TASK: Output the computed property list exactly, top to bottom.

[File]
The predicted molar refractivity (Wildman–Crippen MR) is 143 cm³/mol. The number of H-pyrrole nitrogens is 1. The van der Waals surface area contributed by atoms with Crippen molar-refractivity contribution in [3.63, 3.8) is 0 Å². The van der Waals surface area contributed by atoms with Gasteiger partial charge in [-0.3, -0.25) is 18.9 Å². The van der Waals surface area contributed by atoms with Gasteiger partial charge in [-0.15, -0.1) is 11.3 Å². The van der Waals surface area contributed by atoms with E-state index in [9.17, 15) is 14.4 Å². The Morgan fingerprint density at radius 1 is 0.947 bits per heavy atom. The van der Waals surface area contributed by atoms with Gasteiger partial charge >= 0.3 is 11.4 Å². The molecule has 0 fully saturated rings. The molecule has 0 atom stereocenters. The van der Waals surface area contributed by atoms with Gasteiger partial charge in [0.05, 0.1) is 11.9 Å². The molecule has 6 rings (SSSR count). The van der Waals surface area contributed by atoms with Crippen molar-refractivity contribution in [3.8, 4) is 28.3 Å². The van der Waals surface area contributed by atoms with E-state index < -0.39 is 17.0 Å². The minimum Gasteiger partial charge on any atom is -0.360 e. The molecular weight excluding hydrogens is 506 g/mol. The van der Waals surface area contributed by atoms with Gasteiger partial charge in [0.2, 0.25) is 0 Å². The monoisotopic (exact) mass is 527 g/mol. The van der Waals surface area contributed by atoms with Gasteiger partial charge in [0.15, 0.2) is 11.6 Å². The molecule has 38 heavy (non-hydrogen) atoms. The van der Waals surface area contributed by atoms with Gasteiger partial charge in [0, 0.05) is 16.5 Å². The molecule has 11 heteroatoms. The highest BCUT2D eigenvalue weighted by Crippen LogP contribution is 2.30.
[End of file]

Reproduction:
The predicted molar refractivity (Wildman–Crippen MR) is 143 cm³/mol. The number of H-pyrrole nitrogens is 1. The van der Waals surface area contributed by atoms with Crippen molar-refractivity contribution in [3.63, 3.8) is 0 Å². The van der Waals surface area contributed by atoms with Gasteiger partial charge in [-0.3, -0.25) is 18.9 Å². The van der Waals surface area contributed by atoms with Gasteiger partial charge in [-0.15, -0.1) is 11.3 Å². The van der Waals surface area contributed by atoms with E-state index in [9.17, 15) is 14.4 Å². The Morgan fingerprint density at radius 1 is 0.947 bits per heavy atom. The van der Waals surface area contributed by atoms with Gasteiger partial charge >= 0.3 is 11.4 Å². The molecule has 0 fully saturated rings. The molecule has 0 atom stereocenters. The van der Waals surface area contributed by atoms with Gasteiger partial charge in [0.05, 0.1) is 11.9 Å². The molecule has 6 rings (SSSR count). The van der Waals surface area contributed by atoms with Crippen molar-refractivity contribution in [3.8, 4) is 28.3 Å². The van der Waals surface area contributed by atoms with E-state index < -0.39 is 17.0 Å². The minimum Gasteiger partial charge on any atom is -0.360 e. The molecular weight excluding hydrogens is 506 g/mol. The van der Waals surface area contributed by atoms with Gasteiger partial charge in [0.2, 0.25) is 0 Å². The monoisotopic (exact) mass is 527 g/mol. The van der Waals surface area contributed by atoms with Gasteiger partial charge in [0.15, 0.2) is 11.6 Å². The molecule has 38 heavy (non-hydrogen) atoms. The van der Waals surface area contributed by atoms with Gasteiger partial charge in [0, 0.05) is 16.5 Å². The molecule has 11 heteroatoms. The highest BCUT2D eigenvalue weighted by Crippen LogP contribution is 2.30.